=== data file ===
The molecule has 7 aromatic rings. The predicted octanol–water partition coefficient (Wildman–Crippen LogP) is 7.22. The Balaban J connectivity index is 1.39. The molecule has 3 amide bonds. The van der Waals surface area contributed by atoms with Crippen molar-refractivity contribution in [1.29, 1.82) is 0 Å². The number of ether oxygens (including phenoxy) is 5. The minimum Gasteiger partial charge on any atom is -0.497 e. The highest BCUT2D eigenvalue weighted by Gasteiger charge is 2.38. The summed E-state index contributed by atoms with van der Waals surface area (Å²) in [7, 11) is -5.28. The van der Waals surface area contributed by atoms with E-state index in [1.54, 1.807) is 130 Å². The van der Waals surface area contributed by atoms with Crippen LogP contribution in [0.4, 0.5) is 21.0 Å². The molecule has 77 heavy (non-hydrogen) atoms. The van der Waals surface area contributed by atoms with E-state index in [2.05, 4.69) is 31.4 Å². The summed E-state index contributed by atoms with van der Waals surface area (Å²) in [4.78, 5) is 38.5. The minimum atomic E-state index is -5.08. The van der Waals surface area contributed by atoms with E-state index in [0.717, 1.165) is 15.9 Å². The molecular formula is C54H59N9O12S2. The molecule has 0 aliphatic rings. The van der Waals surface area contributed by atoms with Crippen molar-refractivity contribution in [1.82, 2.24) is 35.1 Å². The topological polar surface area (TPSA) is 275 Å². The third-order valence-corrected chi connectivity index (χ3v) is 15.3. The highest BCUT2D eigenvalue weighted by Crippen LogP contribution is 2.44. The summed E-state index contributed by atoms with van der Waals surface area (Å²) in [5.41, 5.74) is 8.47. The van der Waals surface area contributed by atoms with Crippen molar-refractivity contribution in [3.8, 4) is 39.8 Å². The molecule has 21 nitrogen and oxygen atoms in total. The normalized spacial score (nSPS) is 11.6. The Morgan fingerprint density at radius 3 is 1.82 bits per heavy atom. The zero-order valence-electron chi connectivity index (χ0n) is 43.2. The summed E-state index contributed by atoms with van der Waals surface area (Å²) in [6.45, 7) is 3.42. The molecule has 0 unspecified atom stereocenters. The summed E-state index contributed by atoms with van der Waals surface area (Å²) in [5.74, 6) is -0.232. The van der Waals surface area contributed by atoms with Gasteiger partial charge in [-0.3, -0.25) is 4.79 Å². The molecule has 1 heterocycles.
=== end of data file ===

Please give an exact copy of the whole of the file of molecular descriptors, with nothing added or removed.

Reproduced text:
The molecule has 7 aromatic rings. The predicted octanol–water partition coefficient (Wildman–Crippen LogP) is 7.22. The Balaban J connectivity index is 1.39. The molecule has 3 amide bonds. The van der Waals surface area contributed by atoms with Crippen molar-refractivity contribution in [1.29, 1.82) is 0 Å². The number of ether oxygens (including phenoxy) is 5. The minimum Gasteiger partial charge on any atom is -0.497 e. The highest BCUT2D eigenvalue weighted by Gasteiger charge is 2.38. The summed E-state index contributed by atoms with van der Waals surface area (Å²) in [7, 11) is -5.28. The van der Waals surface area contributed by atoms with E-state index in [1.54, 1.807) is 130 Å². The van der Waals surface area contributed by atoms with Crippen LogP contribution in [0.4, 0.5) is 21.0 Å². The molecule has 77 heavy (non-hydrogen) atoms. The van der Waals surface area contributed by atoms with E-state index in [2.05, 4.69) is 31.4 Å². The summed E-state index contributed by atoms with van der Waals surface area (Å²) in [4.78, 5) is 38.5. The minimum atomic E-state index is -5.08. The van der Waals surface area contributed by atoms with E-state index in [0.717, 1.165) is 15.9 Å². The molecular formula is C54H59N9O12S2. The molecule has 0 aliphatic rings. The van der Waals surface area contributed by atoms with Crippen molar-refractivity contribution in [1.82, 2.24) is 35.1 Å². The topological polar surface area (TPSA) is 275 Å². The third-order valence-corrected chi connectivity index (χ3v) is 15.3. The highest BCUT2D eigenvalue weighted by Crippen LogP contribution is 2.44. The summed E-state index contributed by atoms with van der Waals surface area (Å²) in [5.41, 5.74) is 8.47. The van der Waals surface area contributed by atoms with Crippen molar-refractivity contribution in [3.8, 4) is 39.8 Å². The molecule has 21 nitrogen and oxygen atoms in total. The normalized spacial score (nSPS) is 11.6. The Morgan fingerprint density at radius 3 is 1.82 bits per heavy atom. The zero-order valence-electron chi connectivity index (χ0n) is 43.2. The summed E-state index contributed by atoms with van der Waals surface area (Å²) in [6.45, 7) is 3.42. The molecule has 0 unspecified atom stereocenters. The summed E-state index contributed by atoms with van der Waals surface area (Å²) in [5.74, 6) is -0.232. The van der Waals surface area contributed by atoms with Gasteiger partial charge in [-0.3, -0.25) is 4.79 Å². The molecule has 1 heterocycles.